In transfusing blood Weil advises the addition of sodium citrate to prevent clotting.-J. A. M. A. The stomach and intestins are frequently affected reflexly, the symptoms masking the original affection.-WATERMAN, Medical Herald.

Tuberculosis will kill ten times as many this year in Great Britain as will die abroad for their country.-Osler.

Thornton reports decided improvement of the

hearing following the application of cantharidal collodion to the drum and external meatus.Ellingwood's Therap.

Nephritic Diet.

This diet is low in most extractivs, since these substances are high in purin bodies, which are eliminated poorly by the kidneys. It is also properly low in salt, since salt is eliminated poorly by the kidneys and the edema of nephritis is largely dependent on this condition. The fruit acids, being also undesirable to inflamed kidneys, are either left out if they contain high amounts of the acids, or the fruit is cookt, which, in a measure, overcomes that undesirable feature:

Milk in any form, and foods made from milkin limited quantity; buttermilk; kumyss; whey; junket; peptonized milk; cream;

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Saratoga and Its Mineral Waters.

Dr. A. W. Ferris, in Albany Medical Annals, says that the plateau on which Saratoga stands, between the foothills of the Adirondack Mountains on the west and the Hudson River on the east, was the Kayaderosseras, the hunting ground of the Iroquois Indians, and the present county of Saratoga was probably the special resort of the Mohawk tribe. The word Saraghtoghie is said to signify "place of salt," and it is supposed that deer-licks, existing at certain points where the mineral waters reached the surface, attracted the game animals in the olden time.

It was probably densely wooded with a growth of white pines, and the Kayaderosseras River as well as Fish Creek and the lake undoubtedly teemed with fish.

In 1684 Peter Philip Schuyler and other Albany citizens purchast from the Indians their "Hillside Country of the Great River," finally deeded to the white man over the signatures of the sachems of several tribes, in 1704. This transfer was ratified in 1708 by Queen Anne, who granted a patent of land to the white purchasers. 1772 the patents of Saraghtoga and Kayaderosseras were united into one district to which the name Saratoga was given.

In

The first white man to visit a Saratoga spring was Sir William Johnson, Baronet, who bore a commission from his Majesty, George II, of England, and who inflicted a severe defeat upon the French army under Baron Dieskau, at the battle of Lake George, in 1755.

Ill and disabled by an old gunshot wound. Sir William was conveyed in 1767 by friendly Indians, partly by boat, partly on a litter placed on Indian shoulders, from Johnstown to Schenectady, thence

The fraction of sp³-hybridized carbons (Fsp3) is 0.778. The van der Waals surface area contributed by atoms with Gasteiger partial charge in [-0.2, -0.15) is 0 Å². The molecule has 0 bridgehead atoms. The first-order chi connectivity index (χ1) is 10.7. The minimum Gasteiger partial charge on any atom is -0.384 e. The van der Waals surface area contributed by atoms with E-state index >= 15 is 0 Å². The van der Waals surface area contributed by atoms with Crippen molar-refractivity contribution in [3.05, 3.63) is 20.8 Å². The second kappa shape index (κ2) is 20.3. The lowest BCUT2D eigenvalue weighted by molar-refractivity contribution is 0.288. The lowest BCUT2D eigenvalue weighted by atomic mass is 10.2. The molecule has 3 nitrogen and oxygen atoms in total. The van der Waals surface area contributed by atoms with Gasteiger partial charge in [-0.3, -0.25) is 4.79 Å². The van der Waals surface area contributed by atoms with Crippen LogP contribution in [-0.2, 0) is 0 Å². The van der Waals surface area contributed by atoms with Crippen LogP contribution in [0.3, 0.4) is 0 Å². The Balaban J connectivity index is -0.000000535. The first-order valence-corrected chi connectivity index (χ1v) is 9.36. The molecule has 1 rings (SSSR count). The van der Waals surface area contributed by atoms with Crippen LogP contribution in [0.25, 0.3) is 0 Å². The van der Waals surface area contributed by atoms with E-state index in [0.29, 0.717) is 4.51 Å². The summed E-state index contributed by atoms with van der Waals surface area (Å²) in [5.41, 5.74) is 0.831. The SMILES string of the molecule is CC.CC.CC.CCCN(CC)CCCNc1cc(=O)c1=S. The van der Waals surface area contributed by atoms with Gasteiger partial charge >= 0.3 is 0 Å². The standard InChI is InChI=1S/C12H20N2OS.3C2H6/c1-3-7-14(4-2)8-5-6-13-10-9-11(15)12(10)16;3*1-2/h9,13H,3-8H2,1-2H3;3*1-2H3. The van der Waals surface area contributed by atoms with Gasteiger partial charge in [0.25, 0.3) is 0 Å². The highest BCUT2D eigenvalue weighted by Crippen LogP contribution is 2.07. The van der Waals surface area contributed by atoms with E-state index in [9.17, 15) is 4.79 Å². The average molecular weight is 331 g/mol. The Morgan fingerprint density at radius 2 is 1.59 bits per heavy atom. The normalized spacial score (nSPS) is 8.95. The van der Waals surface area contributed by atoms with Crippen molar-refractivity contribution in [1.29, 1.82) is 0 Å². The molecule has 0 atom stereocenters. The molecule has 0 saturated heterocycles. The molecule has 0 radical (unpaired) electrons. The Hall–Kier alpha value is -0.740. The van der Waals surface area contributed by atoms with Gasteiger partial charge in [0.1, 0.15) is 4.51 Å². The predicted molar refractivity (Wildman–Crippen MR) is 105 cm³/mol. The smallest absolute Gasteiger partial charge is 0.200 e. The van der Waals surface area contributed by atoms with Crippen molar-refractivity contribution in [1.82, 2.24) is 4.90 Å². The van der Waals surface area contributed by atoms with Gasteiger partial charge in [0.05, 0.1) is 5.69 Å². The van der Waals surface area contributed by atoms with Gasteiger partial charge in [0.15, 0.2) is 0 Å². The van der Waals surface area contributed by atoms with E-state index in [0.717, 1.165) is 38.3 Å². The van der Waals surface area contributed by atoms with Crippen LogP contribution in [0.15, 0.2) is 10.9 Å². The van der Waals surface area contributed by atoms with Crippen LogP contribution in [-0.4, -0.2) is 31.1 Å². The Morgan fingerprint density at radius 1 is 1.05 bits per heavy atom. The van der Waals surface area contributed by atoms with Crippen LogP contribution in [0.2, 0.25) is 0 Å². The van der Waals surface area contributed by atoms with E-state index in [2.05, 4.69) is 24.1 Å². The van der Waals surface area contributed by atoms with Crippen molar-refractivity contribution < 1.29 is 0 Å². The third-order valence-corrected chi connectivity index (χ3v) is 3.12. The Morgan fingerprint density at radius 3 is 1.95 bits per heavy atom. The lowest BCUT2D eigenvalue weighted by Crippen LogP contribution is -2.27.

to Ballston, and thence thru the forest to the Kayaderosseras River, and finally to the High Rock spring, the "Medicin Waters of the Great Spirit." Obeisance was made to the Manitou of the spring, and then "Warraghiyaghy," the White Brother of the Mohawks, partook of the water of the healing stream as it spouted thru the orifice of the High Rock cone, and bathed in its waters. The old cone stands to-day where Sir William saw it, now in the little High Rock Park, protected by a pavilion, and against the background of the limestone scarp of the geologic "fault." Military duty called him away before his recovery, but he was so much benefited as to be able to walk part of the way thru the forest_to Schenectady, after taking the Saratoga Cure. Sir William shortly wrote to General Philip Schuyler concerning the healing waters of the High Rock Spring, and this report is supposed to have actuated General Schuyler to cut a roadway to the spring thru twelve miles of forest in 1783, and to erect a shelter for himself and his family while for several weeks they used the water. Ten years earlier a clearing had been made and a cabin built by a hardy adventurer, whose camp had long since been destroyed. But from the time of General Schuyler's trip thither the locality was visited by many celebrated people, including George Washington, Alexander Hamilton, George Clinton, Colonel Humphrey, Colonel Fish and others. From that day to this Saratoga has been a resort more or less popular, reaching the position of perhaps the best known and most fashionable spot in America, about a hundred years after Sir William set the fashion.

No resort in this country has entertained so many distinguisht literary, scientific, military or diplomatic celebrities or statesmen. Of the presidents, Harrison, Madison, Tyler, Van Buren, Fillmore, Buchanan may be mentioned of the ante bellum guests, while Daniel Webster, Stephen A. Douglas, Gen. Winfield Scott, Daniel D. Tompkins, DeWitt Clinton, Silas Wright, Wm. L. Marcy, Chancellor Kent, Washington Irving, Fenimore Cooper, Gerritt Smith, Gottschalk, Joseph Bonaparte (ex-king of Spain), and many other illustrious people were among the guests at the spa a generation ago, when its tide of gayety reached the high-water mark.